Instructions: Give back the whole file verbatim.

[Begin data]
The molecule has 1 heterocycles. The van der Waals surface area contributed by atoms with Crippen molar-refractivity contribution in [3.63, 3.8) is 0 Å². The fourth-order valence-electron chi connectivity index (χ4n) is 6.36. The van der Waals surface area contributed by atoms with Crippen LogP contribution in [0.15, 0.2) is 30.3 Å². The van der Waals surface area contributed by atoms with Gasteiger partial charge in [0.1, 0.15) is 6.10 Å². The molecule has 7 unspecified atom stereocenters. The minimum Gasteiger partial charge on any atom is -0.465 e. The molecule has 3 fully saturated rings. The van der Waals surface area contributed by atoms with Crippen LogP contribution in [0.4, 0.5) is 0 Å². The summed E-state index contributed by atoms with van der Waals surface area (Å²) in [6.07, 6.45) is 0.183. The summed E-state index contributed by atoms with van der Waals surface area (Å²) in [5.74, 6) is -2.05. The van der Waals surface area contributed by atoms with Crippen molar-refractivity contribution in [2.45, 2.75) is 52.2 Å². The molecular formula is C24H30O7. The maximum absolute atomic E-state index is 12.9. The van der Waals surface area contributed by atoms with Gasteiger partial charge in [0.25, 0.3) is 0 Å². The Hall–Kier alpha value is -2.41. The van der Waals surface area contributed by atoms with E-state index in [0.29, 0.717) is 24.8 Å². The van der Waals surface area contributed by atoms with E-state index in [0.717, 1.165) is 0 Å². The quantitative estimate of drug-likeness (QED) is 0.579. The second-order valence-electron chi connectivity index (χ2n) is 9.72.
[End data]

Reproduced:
The molecule has 1 heterocycles. The van der Waals surface area contributed by atoms with Crippen molar-refractivity contribution in [3.63, 3.8) is 0 Å². The fourth-order valence-electron chi connectivity index (χ4n) is 6.36. The van der Waals surface area contributed by atoms with Crippen LogP contribution in [0.15, 0.2) is 30.3 Å². The van der Waals surface area contributed by atoms with Gasteiger partial charge in [0.1, 0.15) is 6.10 Å². The molecule has 7 unspecified atom stereocenters. The minimum Gasteiger partial charge on any atom is -0.465 e. The molecule has 3 fully saturated rings. The van der Waals surface area contributed by atoms with Crippen LogP contribution in [0.4, 0.5) is 0 Å². The summed E-state index contributed by atoms with van der Waals surface area (Å²) in [6.07, 6.45) is 0.183. The summed E-state index contributed by atoms with van der Waals surface area (Å²) in [5.74, 6) is -2.05. The van der Waals surface area contributed by atoms with Crippen molar-refractivity contribution in [2.45, 2.75) is 52.2 Å². The molecular formula is C24H30O7. The maximum absolute atomic E-state index is 12.9. The van der Waals surface area contributed by atoms with Gasteiger partial charge in [0.25, 0.3) is 0 Å². The Hall–Kier alpha value is -2.41. The van der Waals surface area contributed by atoms with E-state index in [0.29, 0.717) is 24.8 Å². The van der Waals surface area contributed by atoms with E-state index in [0.717, 1.165) is 0 Å². The quantitative estimate of drug-likeness (QED) is 0.579. The second-order valence-electron chi connectivity index (χ2n) is 9.72.